I had a 10ksi fuel line split on a 700 hp engine I was running through the NATO durability cycle for TACOM.  I was sitting outside eating lunch and noticed a lot of smoke coming from the exhaust stack.  I ran inside and looked through the test cell window.  Diesel fuel was spraying straight up onto the light fixtures and dripping back down on the hot manifolds & turbo.  I have no idea why it didn't ignite.

RE: Peak Cylinder Pressures

tbuelna,

My dear, the TRC engine concept is the top of the world.

turbomotor

RE: Peak Cylinder Pressures

HiPerTEC,

Can you provide more information or a link about your engine?

I'm interested in are you extracting power out of your free piston engine and how you actuate the valves.

Ed Danzer
www.danzcoinc.com
www.dehyds.com

RE: Peak Cylinder Pressures

tbuelna,

Why did your team chose to run the pistons out of phase rather than move the ports, or alter their shape. Seems the balance issue would be a big penalty to pay.  Is it normal for opposed piston engines to run their pistons out of phase?

Charles

RE: Peak Cylinder Pressures

Two-stroke opposed-piston engine. You want the exhaust port to open first and close first. That's only possible by having the opposing pistons slightly out of phase.

Yes, you can do it the way a normal two-stroke does it, with the pistons in phase, but why not take advantage of the ability to have unsymmetrical timing?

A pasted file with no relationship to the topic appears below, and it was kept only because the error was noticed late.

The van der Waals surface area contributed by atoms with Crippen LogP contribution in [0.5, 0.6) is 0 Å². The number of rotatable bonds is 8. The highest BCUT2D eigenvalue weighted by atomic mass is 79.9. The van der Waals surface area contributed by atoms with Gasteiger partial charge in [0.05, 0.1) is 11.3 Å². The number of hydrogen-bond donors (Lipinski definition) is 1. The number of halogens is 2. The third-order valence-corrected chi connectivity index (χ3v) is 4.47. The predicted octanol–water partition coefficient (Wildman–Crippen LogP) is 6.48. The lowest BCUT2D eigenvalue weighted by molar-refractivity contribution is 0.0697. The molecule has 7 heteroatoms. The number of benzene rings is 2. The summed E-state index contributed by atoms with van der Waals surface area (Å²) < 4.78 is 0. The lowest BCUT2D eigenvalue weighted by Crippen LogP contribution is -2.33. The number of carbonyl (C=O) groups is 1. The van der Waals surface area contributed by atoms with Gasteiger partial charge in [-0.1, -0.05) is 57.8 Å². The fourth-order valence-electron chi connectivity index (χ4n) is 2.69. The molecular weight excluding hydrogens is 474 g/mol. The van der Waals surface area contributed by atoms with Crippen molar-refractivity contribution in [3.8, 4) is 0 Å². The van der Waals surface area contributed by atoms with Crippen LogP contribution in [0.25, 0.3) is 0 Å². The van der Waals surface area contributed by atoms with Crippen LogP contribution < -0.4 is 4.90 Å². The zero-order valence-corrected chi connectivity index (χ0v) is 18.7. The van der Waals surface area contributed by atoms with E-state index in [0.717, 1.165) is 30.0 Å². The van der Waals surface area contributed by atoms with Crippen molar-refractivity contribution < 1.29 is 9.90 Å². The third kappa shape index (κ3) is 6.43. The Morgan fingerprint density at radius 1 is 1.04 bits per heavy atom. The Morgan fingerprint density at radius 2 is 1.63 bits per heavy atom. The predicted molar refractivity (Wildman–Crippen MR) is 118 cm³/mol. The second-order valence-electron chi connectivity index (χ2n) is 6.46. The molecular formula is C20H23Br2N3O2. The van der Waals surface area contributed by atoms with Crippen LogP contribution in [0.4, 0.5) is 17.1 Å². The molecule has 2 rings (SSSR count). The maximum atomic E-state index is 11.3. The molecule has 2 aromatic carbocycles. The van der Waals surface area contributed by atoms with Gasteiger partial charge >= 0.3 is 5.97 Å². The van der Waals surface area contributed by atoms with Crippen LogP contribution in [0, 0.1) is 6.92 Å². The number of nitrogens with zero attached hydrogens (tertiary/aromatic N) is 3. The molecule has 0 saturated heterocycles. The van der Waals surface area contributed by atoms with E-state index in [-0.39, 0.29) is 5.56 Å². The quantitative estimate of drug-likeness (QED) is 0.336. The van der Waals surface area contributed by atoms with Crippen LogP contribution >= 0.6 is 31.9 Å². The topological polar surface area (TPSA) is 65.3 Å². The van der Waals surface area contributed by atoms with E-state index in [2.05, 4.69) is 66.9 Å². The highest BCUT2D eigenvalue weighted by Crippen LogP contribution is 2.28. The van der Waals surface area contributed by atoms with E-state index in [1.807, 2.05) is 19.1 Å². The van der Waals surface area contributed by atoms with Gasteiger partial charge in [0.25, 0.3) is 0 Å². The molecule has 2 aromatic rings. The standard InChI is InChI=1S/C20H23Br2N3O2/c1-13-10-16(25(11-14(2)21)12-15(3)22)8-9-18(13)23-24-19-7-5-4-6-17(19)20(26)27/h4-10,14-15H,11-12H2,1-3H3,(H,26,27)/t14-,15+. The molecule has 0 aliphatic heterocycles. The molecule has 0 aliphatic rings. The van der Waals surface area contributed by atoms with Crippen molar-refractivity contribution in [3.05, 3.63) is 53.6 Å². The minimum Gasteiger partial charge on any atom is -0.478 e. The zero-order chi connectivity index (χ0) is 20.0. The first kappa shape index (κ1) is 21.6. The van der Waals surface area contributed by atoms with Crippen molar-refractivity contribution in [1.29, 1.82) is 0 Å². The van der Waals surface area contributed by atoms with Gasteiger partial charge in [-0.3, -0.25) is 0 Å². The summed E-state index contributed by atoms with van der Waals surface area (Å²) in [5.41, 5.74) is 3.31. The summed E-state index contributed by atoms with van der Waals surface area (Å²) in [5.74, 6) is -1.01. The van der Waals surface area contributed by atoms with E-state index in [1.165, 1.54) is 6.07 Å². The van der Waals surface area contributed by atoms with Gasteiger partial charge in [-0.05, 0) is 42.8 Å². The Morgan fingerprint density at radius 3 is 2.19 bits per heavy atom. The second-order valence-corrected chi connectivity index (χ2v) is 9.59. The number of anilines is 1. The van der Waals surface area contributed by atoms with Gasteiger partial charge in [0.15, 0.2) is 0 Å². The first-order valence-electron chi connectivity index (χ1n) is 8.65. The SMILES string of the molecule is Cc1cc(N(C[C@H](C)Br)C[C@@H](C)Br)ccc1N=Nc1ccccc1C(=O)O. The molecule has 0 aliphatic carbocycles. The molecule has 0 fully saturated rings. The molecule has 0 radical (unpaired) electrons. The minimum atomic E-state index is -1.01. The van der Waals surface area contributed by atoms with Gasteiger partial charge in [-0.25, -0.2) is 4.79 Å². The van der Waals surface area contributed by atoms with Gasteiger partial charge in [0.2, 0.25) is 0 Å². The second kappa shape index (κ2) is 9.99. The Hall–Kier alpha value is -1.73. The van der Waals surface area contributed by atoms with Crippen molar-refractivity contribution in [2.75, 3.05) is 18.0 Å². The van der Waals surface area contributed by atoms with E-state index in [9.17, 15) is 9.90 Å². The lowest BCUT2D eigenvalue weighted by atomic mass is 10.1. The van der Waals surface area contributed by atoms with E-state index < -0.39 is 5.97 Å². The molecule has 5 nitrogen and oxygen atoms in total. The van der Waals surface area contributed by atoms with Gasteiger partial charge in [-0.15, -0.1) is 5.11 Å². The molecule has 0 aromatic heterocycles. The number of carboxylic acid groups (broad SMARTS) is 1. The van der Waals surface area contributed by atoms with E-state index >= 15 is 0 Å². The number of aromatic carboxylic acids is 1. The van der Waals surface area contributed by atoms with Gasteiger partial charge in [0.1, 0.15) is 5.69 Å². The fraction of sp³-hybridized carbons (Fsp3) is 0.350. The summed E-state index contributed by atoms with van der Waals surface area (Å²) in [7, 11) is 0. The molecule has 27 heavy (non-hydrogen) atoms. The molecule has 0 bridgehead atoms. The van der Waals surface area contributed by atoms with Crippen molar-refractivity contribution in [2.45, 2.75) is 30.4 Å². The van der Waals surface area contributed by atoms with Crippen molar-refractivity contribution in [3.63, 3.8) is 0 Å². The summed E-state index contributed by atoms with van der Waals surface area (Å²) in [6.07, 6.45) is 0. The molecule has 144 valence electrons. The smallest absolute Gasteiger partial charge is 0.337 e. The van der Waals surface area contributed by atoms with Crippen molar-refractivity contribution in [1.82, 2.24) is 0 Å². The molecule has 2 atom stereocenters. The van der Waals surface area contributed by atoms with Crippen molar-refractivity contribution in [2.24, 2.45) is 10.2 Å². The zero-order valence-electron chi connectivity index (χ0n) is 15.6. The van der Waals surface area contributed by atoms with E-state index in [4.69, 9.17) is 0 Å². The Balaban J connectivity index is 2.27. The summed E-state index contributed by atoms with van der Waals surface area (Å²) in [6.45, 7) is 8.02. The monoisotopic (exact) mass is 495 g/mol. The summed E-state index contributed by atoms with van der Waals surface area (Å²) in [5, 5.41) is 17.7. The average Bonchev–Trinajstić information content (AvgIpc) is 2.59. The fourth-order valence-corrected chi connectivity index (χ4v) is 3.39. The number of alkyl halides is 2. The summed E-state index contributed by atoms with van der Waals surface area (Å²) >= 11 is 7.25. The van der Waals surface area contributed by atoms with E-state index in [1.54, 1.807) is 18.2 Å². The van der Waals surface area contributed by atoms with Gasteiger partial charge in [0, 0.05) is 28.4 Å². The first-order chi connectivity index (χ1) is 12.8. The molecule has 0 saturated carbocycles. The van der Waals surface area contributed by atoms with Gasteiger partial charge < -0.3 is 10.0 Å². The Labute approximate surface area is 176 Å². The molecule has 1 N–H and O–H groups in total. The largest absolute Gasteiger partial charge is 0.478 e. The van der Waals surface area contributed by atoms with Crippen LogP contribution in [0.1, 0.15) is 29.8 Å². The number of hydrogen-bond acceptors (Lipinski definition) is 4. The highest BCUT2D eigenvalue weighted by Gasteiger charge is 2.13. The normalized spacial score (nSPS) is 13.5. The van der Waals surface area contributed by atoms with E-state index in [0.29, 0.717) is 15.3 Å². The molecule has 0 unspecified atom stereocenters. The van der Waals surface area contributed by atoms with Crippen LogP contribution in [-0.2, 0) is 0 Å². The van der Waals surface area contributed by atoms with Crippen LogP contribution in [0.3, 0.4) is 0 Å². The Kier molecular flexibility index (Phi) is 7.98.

RE: Peak Cylinder Pressures

turbomotor,

I don't know how you lasted longer with the good doctor than I did.

Of course, now I'm working with a relatively pedestrian 12,000 hp turboshaft drivetrain.  Much more power...... but less vibration!

RE: Peak Cylinder Pressures

EdDanzer,

We started out looking at extracting power through a reciprocating generator design, but most people wanted a mechanical extraction system in order to reduce size and weight.  We designed and fabricated a mechanical conversion unit that changes reciprocating motion to rotary motion.  This unit is not a slider crank design, but uses very fast acting one-way clutches to engage and disengage the rotary power output shaft from the free piston engine.  We are in the middle of the investigation on this power extraction unit, but so far things look very promising.

The valves in our 4-stroke free piston engine are pneumatically actuated, and are independently controlled with our control system for the engine.  The valves are pneumatically controlled in for opening and closing (no springs).  We have designed very high speed pneumatic control systems for some of our rocket thruster programs.  Our actuators can run about 4000 rpm in 4-stroke mode at the moment.  We have a new design being fabricated now that will push us over 10,000 rpm in 4-stroke mode.  We went with pneumatic actuators because of the smaller size and weight compared to electro-mechanical actuators.  Plus we use the air through the system to help cool parts of the engine.